When a great investor points to a vastly underpriced asset, a natural first reaction is to devise the best strategy for buying it. Sometimes, however, the impediments to that strategy prove too great, something anyone will soon discover who listens to Jeremy Grantham’s assertion that “everyone who has a brain should be thinking of how to make money” long-term on natural gas.
Jeremy Grantham is bullish on natural resources, and in his most recent letter to investors he asserted that natural gas, in particular, is historically underpriced relative to oil. Exploiting this mispricing, he said, is one of the great opportunities for investors:
Natural gas is, for most purposes like home heating and electric utility plants, a better and cleaner fuel than oil or coal, but is for technical reasons in distress: there have been several recent decades in which the BTU equivalent price for natural gas did, at least for a second, reach parity with oil. But now it is at just 14% of BTU equivalency, the lowest in almost 50 years.
There is invariably a reason why an asset is underpriced. Indeed, if exploiting a mispricing was easy, it would rapidly be arbitraged away. But, as I discuss, making a well-considered long-term bet on the recovery of gas prices is not possible, without taking on substantial risk.
I will explore two vehicles that investors have available to invest in gas: ETFs that are designed to track natural gas prices and the equity of companies with large natural gas reserves. Unfortunately, neither is likely to produce the outsized returns that investors would hope, given the depressed price of natural gas.
First, however, let’s consider why natural gas prices are so low.
The current market for gas
Natural gas prices have plummeted in recent years, from a high of $13 or so per mmbtu (million BTU equivalent, equal to 1,000 cubic feet) in 2008 to around $2.30 today. Oil, of course, is not cheap right now, with prices around $110 per barrel. On an energy-equivalent basis, a barrel of oil would be about six times as expensive as 1000 cubic feet of gas. Today, however, the ratio of the price of a barrel of oil to a 1,000 cubic feet of gas is vastly higher than 6-to-1.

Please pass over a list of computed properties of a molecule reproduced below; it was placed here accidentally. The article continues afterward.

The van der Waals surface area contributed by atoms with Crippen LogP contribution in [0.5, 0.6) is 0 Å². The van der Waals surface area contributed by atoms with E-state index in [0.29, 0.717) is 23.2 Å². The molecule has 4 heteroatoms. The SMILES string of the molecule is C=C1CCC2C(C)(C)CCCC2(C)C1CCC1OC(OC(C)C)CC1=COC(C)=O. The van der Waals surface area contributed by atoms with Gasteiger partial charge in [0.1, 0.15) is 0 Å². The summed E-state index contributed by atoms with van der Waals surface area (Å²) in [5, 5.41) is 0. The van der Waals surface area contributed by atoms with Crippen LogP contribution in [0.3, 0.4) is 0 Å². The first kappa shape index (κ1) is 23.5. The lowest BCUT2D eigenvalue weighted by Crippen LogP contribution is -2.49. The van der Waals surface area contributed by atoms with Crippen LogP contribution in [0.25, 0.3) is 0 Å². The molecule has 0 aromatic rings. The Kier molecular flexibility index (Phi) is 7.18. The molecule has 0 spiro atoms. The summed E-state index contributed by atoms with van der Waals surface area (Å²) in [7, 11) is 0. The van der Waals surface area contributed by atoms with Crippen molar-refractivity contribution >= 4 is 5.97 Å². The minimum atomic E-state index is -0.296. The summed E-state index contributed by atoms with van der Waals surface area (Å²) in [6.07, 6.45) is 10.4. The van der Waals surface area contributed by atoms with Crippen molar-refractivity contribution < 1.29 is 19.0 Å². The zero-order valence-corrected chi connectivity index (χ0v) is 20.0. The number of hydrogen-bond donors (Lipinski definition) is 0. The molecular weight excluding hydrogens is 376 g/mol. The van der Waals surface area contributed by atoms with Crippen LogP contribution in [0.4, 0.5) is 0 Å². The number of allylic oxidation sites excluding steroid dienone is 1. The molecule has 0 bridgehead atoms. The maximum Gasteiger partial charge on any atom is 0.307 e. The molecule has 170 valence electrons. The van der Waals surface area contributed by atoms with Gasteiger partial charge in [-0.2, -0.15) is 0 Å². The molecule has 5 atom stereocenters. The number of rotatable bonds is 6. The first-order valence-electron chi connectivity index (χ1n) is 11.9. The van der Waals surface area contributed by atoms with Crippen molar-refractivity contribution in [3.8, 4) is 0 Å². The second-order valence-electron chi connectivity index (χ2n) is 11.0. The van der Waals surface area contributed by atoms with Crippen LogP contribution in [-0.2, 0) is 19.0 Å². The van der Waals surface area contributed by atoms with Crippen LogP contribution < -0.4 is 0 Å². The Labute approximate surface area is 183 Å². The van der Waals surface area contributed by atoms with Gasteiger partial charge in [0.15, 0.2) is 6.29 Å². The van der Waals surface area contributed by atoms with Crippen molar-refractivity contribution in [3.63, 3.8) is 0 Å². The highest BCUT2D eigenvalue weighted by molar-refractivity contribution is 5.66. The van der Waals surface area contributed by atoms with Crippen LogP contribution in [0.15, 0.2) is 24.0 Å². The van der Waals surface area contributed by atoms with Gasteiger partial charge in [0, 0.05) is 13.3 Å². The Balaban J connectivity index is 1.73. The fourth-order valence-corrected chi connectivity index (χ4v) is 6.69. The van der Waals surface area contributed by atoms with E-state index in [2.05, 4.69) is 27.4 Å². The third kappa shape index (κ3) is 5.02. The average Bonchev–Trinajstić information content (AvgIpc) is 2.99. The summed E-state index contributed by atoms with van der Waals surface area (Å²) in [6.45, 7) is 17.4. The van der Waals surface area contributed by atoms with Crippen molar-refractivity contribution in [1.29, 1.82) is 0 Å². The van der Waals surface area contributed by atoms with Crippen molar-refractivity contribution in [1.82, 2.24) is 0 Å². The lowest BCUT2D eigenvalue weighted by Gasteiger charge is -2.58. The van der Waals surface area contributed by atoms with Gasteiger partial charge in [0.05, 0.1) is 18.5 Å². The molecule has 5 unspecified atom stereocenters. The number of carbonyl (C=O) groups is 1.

Because of very warm weather, the United States is ending the winter of 2011-2012 with near-record levels of natural gas in storage. Furthermore, domestic production is soaring, increasing 7.9% in 2011. This is the largest annual natural gas production increase ever, according to the Department of Energy (DOE). The DOE’s Energy Information Authority (EIA) is forecasting a slow recovery in gas prices on the basis of fundamentals, with an average price of $4 per mmbtu in 2013. Not surprisingly, producers are planning to reduce production of natural gas in favor of oil, since the timing of a recovery in prices is a major question.
T. Boone Pickens, himself a big investor in natural gas, claims that the short-term outlook for natural gas is not positive. To reconcile this with Grantham’s emphasis on the longer term, the challenge is to take a position that is relatively fault-tolerant in the near-term, while positioning for the long-term expectation that natural gas will recover.
Investing in natural gas ETFs
An investor cannot place a direct bet on the actual price of natural gas unless he is actually a participant in the physical market, with access to storage facilities, delivery mechanisms, and the like. This is a standard problem for speculators. Betting on a price increase in a commodity requires that you build in a factor to account for the cost of storage. The longer it takes until your bet pays off, the greater the drag of storage costs.
Investors who wish to include a commodity in their asset allocation mix typically employ a futures-based strategy. The most widely traded and liquid natural gas futures are the NYMEX Henry Hub Natural Gas contracts. The simplest approach is to purchase a portfolio of futures contracts and then to sell these contracts as they approach expiration, purchasing longer-date futures with the proceeds. This approach gives you exposure to the movement of prices without your ever taking delivery of the commodity.